In this sense, you need the logician’s nose to follow the flows. The genius of the tradition of rationalism that Whitehead embodies lies not so much in permanence but in its capacity for dealing with impermanence.

Thinking the thought that would allow us to stop thinking – was this Whitehead's objective? Maybe. But he provides plenty of possibilities for those seeking to kick the habit. Not trying to bring thought to an end but refusing to give up on the means yet developed for dealing with the exigencies of the indefinite.

The Anthropocene, Eurocentrism and Consensus

The Anthropocene is, as they say, a contested concept. This contestation has rumbled loudly along a number of fault-lines – none louder (or perhaps faultier) than the dispute between Clive Hamilton, on the one side, and the likes of Erle Ellis and Mark Maslin, on the other.

For Hamilton, the Anthropocene has to be defined principally in accordance with the principles of Earth System science; specifically, with regard to the shift of system state brought about by industrialised human activity. 'Industrialised' is the key term. The mere fact of human beings affecting their surroundings – something recognised for centuries – is beside the point.

For others, however, this is precisely the point (e.g.). Ellis and Maslin argue that an industrially-defined Anthropocene:
"[…] ignores thousands of years of human impact on Earth. To declare the start of human transformation of Earth in the 1950s fails to take into account the continuous nature of human-induced changes to our planet. Underlying such a claim is the view that only Earth’s most recent human populations possess the capacity to change Earth. Such thinking instils a Western, white-male, elite-technocratic narrative of human engagement with our environment that is counter to contemporary thinking in the social sciences."
While sharing many of these authors' convictions, I must confess that I find this claim to be rather misguided.

First of all, I agree with Hamilton that an 'early' Anthropocene defined in terms of human capacities for soil erosion, fire-based agriculture or continent-scale extinction is basically incoherent. It has to be defined explicitly in relation to a tipping point or shift of magnitude or the whole concept becomes basically arbitrary.

However, this is the least of the problems. The Anthropocene as a term has been widely criticised, not least by social scientists, for its construction on the Greek 'anthropos' – i.e. humanity. Since causality entails responsibility, a great many have pointed out that it is not humanity as such but, rather, that most industrialised, capitalised tranche of humanity that has brought about the new epoch.

Ellis and Maslin attempt to turn this critique on its head by suggesting that a denial of the 'early' Anthropocene entails a denial of the "capacity" of "all but Earth’s most recent human populations" (presumably they mean industrialised societies) "to change Earth" (note the capitalisation and absence of 'the,' conveniently blurring 'surroundings' and 'planet').

So, non-industrialised humans are left out of the Anthropocene club. Is this an exclusion or an exemption? Ellis and Maslin presume the former. It must be humanity as such that defines the Anthropocene – to say otherwise reinforces the narrative of "Western, white-male, elite-technocratic"…

While I would not presume to pronounce what the "contemporary thinking in the social sciences" is, I  suspect more than a few social scientists would take issue with this on any number of levels. It is like saying that nineteenth-century Indians, as human beings, had the capacity to colonise the British – undoubtedly true but also completely beside the point. There is a whole historiography on why the Industrial Revolution didn't happen in China before Britain. It could have done; it didn't.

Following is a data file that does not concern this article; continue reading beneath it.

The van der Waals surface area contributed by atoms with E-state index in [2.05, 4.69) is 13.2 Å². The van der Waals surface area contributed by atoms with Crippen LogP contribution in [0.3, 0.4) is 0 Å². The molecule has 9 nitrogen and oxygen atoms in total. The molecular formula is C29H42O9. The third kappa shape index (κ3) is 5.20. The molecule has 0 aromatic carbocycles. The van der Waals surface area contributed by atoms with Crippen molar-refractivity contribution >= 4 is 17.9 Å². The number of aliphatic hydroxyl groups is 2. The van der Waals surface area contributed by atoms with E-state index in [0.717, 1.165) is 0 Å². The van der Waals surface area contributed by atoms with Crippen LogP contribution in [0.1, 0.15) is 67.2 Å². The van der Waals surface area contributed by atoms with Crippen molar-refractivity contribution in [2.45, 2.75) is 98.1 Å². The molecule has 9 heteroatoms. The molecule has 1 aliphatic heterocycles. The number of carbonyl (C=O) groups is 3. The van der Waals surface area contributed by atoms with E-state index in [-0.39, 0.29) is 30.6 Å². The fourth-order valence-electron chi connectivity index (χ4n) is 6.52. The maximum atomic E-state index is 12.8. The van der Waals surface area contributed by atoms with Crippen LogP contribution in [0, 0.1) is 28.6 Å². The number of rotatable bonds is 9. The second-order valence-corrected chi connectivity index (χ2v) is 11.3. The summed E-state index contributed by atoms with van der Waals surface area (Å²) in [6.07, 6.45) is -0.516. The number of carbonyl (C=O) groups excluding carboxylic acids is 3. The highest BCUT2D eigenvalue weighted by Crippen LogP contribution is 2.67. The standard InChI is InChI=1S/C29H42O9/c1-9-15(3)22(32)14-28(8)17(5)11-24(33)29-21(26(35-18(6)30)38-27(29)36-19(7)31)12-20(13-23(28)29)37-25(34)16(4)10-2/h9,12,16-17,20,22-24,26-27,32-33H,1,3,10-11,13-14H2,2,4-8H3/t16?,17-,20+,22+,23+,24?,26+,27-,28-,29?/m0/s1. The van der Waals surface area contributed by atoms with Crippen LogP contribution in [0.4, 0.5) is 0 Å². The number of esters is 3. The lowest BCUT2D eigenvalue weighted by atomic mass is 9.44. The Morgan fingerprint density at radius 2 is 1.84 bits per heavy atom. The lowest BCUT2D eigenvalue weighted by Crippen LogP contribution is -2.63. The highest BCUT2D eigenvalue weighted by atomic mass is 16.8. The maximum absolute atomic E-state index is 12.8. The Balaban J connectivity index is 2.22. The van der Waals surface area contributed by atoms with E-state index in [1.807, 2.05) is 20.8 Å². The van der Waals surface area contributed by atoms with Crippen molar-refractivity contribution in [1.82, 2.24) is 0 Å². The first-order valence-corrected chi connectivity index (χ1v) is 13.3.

This rather perverse universalist guilt-trip evaporates the moment one considers the question of magnitude.  Yes, humans have always "shaped the environment" – so have all mammals, animals, life. So what? Not every meteor strike is geologically significant, some are. Same principle.

It seems to me that the 'early' Anthropocene, if it is to make any sense whatsoever, must adhere to the following: The arrival of industrial humans was inevitable. Take pre-industrial humans and industrial humans follow as if it were a logical consequence. This is the only way all these myriad diversities can be lumped into the same boat.

And 'diversity' is the final point. Ellis and Maslin make a plea for the place of social scientists at the natural science table:
"It is time for the Anthropocene Working Group to move beyond its current status as a typical stratigraphic working group, formed of invited volunteers without a formal membership process or by-laws. 
We instead call for a dedicated scientific institution, perhaps called the International Anthropocene Commission, to coordinate this. It could be set up and funded by the International Union of Geological Sciences, Future Earth and the United Nations. Half its members should be drawn from anthropology, archaeology, history, sociology, geography, paleoecology, economics and philosophy."
In broad strokes, this is something that I would be sympathetic with. However, there is a crucial difference between geology in particular and the social sciences and humanities in general. A single community-approved timescale is the backbone of the former, it is more or less irrelevant to the latter. Non-geologists can do their work without this consensus – and they will do, whatever happens.

Ellis and Maslin are right to point out that the institutional inauguration of a "human epoch" is an event with much broader and more profound consequences than the parochially geological. However, their strategy of blurring boundaries helps no one. Geology is not landscape ecology and it is not at all clear why it should be.

Above all, defending a post-1750 or post-1950 Anthropocene in no way, shape or form entails the presumption that non-industrial peoples are somehow 'in harmony with nature' or any of that outdated claptrap.

The "Western, white-male, elite-technocratic" concern is an important one but, in this case, thoroughly misconceived. Certainly, this means that more dialogue is needed between natural, social, political and human sciences. However, this is already happening without the forms of consensus that are the peculiar prerequisite of geology.

Dialogue doesn't mean collapsing differences. On the contrary, it requires heightened sensitivity to them.